In 2023, WA lawmakers will decide the legal future of drug possession

In 2023, WA lawmakers will decide the legal future of drug possession

This is part of a series updating our readers on some of our top stories from the past year.

As a setback in the wake of the court’s decision, lawmakers and Inslee passed legislation that year that made illegal possession of a drug a misdemeanor crime on the third offense, with officers supposed to present treatment options the first two times. Never intended as a permanent solution, that law expires in July 2023.

Now lawmakers and Inslee must decide how the state handles drug possession and dealing — and they have a deadline.

As they return to Olympia in early January, lawmakers now seek a long-term solution to a thorny issue that has muddled party lines and raised a host of complicated questions.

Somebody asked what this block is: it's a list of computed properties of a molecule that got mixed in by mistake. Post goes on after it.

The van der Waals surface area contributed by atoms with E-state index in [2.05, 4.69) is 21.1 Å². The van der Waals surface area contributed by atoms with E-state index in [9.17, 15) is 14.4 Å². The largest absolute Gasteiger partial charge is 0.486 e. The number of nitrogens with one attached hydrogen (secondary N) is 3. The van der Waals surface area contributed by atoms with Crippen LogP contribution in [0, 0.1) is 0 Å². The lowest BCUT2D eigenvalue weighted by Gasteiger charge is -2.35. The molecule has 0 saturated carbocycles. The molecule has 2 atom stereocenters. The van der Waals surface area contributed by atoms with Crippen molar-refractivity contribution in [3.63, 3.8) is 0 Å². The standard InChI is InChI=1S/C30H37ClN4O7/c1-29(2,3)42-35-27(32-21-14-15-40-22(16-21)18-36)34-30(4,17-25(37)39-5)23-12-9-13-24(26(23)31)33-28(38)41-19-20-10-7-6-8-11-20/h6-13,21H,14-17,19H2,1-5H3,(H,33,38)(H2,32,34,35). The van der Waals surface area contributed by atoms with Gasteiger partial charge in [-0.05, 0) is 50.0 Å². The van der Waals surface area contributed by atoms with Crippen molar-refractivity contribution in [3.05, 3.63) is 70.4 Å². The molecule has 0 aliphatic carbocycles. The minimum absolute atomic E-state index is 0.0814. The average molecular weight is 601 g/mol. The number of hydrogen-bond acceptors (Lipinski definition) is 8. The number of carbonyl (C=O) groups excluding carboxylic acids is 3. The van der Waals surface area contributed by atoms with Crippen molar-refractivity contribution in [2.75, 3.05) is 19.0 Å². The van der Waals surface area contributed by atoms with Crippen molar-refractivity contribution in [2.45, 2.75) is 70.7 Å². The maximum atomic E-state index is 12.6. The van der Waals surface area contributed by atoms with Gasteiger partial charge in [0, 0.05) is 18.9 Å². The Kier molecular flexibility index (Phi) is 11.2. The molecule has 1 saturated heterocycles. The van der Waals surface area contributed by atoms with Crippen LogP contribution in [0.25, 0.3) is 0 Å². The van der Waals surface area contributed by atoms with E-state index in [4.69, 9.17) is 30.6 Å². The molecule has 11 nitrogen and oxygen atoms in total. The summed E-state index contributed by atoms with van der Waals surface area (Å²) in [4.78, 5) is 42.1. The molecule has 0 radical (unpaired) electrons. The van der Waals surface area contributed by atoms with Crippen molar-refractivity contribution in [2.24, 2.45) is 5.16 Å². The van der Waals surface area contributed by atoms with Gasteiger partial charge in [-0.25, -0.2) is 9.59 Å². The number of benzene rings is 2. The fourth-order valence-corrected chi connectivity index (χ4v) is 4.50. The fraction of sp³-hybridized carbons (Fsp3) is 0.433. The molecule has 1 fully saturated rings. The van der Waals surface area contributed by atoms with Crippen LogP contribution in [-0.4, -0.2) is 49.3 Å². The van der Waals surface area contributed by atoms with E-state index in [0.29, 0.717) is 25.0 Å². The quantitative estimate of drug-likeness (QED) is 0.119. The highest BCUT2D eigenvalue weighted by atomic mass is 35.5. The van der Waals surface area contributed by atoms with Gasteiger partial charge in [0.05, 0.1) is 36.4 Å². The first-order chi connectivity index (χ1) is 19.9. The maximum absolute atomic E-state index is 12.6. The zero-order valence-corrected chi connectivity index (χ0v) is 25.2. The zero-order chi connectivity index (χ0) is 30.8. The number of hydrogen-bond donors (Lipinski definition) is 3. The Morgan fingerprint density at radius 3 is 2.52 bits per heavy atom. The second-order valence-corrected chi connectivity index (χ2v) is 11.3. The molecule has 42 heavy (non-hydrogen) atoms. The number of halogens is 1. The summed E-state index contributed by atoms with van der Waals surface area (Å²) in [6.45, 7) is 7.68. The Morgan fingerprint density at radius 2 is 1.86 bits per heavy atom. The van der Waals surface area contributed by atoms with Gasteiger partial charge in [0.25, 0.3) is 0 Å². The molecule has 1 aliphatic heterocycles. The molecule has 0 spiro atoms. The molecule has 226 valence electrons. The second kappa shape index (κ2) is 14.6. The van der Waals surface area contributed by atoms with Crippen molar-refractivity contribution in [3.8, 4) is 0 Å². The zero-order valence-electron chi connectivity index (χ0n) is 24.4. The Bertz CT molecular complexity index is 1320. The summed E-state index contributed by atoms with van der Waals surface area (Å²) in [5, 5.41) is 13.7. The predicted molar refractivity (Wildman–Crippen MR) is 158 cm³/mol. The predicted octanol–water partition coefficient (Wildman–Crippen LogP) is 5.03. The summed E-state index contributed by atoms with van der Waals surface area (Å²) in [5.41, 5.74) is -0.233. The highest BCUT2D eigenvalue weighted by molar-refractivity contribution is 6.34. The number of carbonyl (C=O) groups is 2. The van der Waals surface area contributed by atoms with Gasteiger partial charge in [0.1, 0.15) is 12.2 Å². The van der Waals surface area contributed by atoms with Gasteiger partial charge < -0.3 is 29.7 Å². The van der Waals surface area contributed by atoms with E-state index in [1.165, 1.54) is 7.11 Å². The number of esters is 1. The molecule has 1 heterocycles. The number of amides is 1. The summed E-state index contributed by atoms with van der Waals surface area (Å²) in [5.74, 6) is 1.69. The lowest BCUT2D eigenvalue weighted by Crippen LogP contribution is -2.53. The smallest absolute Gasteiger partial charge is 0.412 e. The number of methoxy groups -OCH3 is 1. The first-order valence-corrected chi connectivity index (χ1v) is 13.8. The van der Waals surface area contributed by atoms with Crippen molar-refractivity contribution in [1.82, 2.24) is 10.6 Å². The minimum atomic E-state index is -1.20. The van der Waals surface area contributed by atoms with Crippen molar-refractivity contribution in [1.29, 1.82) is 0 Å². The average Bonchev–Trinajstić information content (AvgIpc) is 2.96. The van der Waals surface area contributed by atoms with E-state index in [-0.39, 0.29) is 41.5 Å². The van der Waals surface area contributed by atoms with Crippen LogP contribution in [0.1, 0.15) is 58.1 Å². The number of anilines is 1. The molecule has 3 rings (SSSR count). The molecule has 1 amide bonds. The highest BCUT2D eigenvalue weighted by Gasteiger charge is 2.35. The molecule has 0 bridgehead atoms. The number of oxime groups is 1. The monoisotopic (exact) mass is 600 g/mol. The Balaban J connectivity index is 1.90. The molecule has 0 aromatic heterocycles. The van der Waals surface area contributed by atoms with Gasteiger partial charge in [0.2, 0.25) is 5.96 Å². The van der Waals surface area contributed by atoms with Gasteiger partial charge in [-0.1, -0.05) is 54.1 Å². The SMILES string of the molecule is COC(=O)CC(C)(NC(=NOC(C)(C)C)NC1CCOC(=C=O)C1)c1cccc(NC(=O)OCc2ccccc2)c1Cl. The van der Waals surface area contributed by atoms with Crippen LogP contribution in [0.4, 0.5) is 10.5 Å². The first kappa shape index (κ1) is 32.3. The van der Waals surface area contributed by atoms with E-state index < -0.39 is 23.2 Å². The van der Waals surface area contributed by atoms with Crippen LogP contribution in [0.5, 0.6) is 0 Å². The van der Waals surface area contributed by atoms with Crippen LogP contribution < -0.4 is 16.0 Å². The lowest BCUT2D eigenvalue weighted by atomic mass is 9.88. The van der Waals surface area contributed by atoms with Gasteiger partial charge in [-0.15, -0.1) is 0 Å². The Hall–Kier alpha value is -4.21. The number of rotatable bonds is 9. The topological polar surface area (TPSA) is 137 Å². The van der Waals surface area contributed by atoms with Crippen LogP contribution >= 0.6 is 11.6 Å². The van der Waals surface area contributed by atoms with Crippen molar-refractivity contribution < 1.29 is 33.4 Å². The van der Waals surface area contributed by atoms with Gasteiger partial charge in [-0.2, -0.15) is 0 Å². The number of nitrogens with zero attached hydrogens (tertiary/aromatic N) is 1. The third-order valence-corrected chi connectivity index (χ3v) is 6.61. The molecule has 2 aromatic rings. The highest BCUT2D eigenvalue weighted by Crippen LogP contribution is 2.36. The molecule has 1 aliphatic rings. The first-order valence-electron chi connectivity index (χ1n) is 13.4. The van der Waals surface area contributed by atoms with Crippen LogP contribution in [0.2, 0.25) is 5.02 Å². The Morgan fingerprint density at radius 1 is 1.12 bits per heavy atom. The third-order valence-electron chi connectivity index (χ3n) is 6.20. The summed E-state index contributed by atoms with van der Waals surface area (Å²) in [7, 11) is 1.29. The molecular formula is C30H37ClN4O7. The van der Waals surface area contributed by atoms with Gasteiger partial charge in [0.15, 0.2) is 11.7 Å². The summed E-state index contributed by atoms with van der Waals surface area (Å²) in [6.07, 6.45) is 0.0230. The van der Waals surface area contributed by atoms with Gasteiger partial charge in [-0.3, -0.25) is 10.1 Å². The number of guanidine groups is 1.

The drug debate comes after a bitter midterm campaign in which Republicans attacked Democrats as soft on crime behind progressive laws to reform police. Meanwhile, drug overdoses in Washington and across the country have increased.

All of this has come amid a broader overhaul of drug-crime laws, which over the years have raised barriers for people applying for jobs or housing and disproportionately affected people of color.

Even before the Blake decision, some progressive lawmakers were pushing to decriminalize the drug, a step Oregon has taken. On the other end of the spectrum, conservative Republicans in the minority have wanted to see the felony possession statute reinstated in a way that goes beyond the constitutional requirement.

People at both ends of the spectrum may be disappointed with the final solution.

“I think there’s a diversity of views in the Legislature about what the right approach is,” said Senate Majority Leader Andy Billig, D-Spokane. “But I think there’s consensus building to do something that’s focused on public health, but also a slightly increased role in the justice system.”